Remembrance Sunday 2020 Boarbank Hall
Rev. Richard J. Taylor
One of the greatest sorrows in the history of Christianity is that Christians have so often fought and killed fellow Christians. The history of imperialism and colonialism shows how they killed and enslaved so many others too. The first Christians would not even serve in the army. And in our own time many including Christians rejected conscription since it would involve killing. Many question whether there can be a just war when nuclear arms are involved.
But this special Sunday, with so many other people, we remember with gratitude those who gave their lives that we might live in freedom. Freedom is foundational for human flourishing, freedom from fear at so many levels. We know what it cost those people who suffered to protect it for us. The memorials for the dead in war everywhere keep it very personal for us. We are especially thankful to the Great War poets for sensitizing people to the realistic horrors of combat. Rupert Brooke joined the navy in 1914 and looked forward to war seemingly in a romantic way. The Soldier (1914) was used by Winston Churchill as propaganda for recruitment as soon as it was published. The Quaker Laurence Binyon from Merlewood just up the Windermere Road road near Boarbank Hall left us the oft cited verses laced with sorrow and no romance:
“They shall grow not old as we who are left grow old:
Age shall not weary them, nor the years condemn.
At the going down of the sun and in the morning
We will remember them.”
And we read of hope born of grief expressed in the lines of Maurice Baring on the death of his friend Julian Grenfell:
Because of you we will be glad and gay,
Remembering you we will be brave and strong.
Rudyard Kipling wrote of the death of his son Jack, an 18 year old Lieutenant in the Irish Guards, on Sept 27th, 1915, in the Battle of Loos. Kipling had pulled strings to have his son enlisted even though he was then too young. This gives special poignancy to the lines:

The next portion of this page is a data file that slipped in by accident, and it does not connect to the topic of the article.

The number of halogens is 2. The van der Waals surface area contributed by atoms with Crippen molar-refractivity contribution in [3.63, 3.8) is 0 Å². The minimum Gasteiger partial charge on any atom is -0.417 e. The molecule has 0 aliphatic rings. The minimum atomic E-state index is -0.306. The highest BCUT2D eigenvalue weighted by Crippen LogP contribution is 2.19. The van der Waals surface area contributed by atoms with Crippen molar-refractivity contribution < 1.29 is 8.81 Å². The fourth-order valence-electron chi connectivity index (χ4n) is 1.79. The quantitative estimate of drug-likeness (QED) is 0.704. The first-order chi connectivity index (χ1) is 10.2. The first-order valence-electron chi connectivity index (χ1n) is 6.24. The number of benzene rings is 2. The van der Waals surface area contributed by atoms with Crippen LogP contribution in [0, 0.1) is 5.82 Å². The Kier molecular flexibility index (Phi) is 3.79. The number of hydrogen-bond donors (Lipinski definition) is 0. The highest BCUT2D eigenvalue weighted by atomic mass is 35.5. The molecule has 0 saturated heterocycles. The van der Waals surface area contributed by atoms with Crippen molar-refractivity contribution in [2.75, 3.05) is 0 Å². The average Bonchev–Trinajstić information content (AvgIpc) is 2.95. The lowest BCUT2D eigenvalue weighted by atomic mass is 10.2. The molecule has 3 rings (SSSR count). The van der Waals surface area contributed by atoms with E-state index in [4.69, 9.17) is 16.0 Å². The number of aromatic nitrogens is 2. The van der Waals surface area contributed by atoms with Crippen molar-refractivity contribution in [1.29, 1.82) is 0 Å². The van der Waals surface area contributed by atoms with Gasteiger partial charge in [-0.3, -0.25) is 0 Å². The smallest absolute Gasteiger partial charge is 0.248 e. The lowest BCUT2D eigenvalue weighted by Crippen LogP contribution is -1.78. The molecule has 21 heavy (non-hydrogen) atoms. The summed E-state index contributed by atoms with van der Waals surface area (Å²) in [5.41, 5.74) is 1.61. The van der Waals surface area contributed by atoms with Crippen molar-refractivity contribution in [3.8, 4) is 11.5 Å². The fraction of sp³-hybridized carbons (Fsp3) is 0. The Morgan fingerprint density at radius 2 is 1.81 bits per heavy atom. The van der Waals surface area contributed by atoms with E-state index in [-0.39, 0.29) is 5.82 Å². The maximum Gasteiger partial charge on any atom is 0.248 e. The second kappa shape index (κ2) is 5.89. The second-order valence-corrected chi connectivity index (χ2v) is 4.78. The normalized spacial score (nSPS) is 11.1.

If any question why we died,
Tell them, because our fathers lied.
Kipling was also one of those who helped write the information for families receiving the dreaded messages: “missing presumed killed in action”. It had to be written in such a way that there would be no outcry against the savagery of the war, or anything that would engender resistance to its continuance.
The Church and War
In Rome Pope Benedict XV did everything he could to stop it. He begged all sides to put "an end to the suicide of Europe" (Christmas 1914) and had his seven point peace plan in 1917 rejected. The Vatican was even excluded from The Paris Peace Conference (1919). By then millions were in tears. ‘May they rest in peace’ is a lovely prayer. Nor can we be indifferent to those ‘on the other side’ whose lives were taken from them too. A chaplain in the First World War wrote home; “Oh, if you could see our wards, tents, huts, crammed with terrible wounds…in strict confidence, please, I got hold of some morphia… creep into the long tents where two or three hundred Germans lie, you can imagine what attention they get with our own neglected, the cries and the groans are too much to withstand and I cannot feel less pity for them than for our own." -The Rev. John M.S. Walker, in The Faber Book of Reportage, edited by John Carey, 1987, p.464. He was a true Christian.
We recite together in the Lord’s Prayer. ‘As we forgive those who trespass against us’. The sentiment goes with the suffering. We shall remember them especially now as the Corona Virus has shut our churches and cancelled our traditional remembrance ceremonies. We may wonder if people today wearing poppies know why specifically it is poppies that are being worn.
The First War was only in its relatively early stages (1915) when the Canadian surgeon John McCrae wrote that poem;
In Flanders fields the poppies blow
Between the crosses, row on row,
That mark our place; and in the sky
The larks, still bravely singing, fly
Scarce heard amid the guns below.
In our time pressure is on for the crosses to be replaced with something less identifiably Christian. But ‘RIP’ will continue to identify the Christian graves in the public cemeteries and they will remain in Flanders Fields to remind us of what Christians inflicted on fellow Christians, and on so many others, and of the price paid for the defense of human dignity, and the gratitude we owe to those who suffered to protect it. Amen.
Rev. Richard J.Taylor
Spiritual Advisor, MaterCare International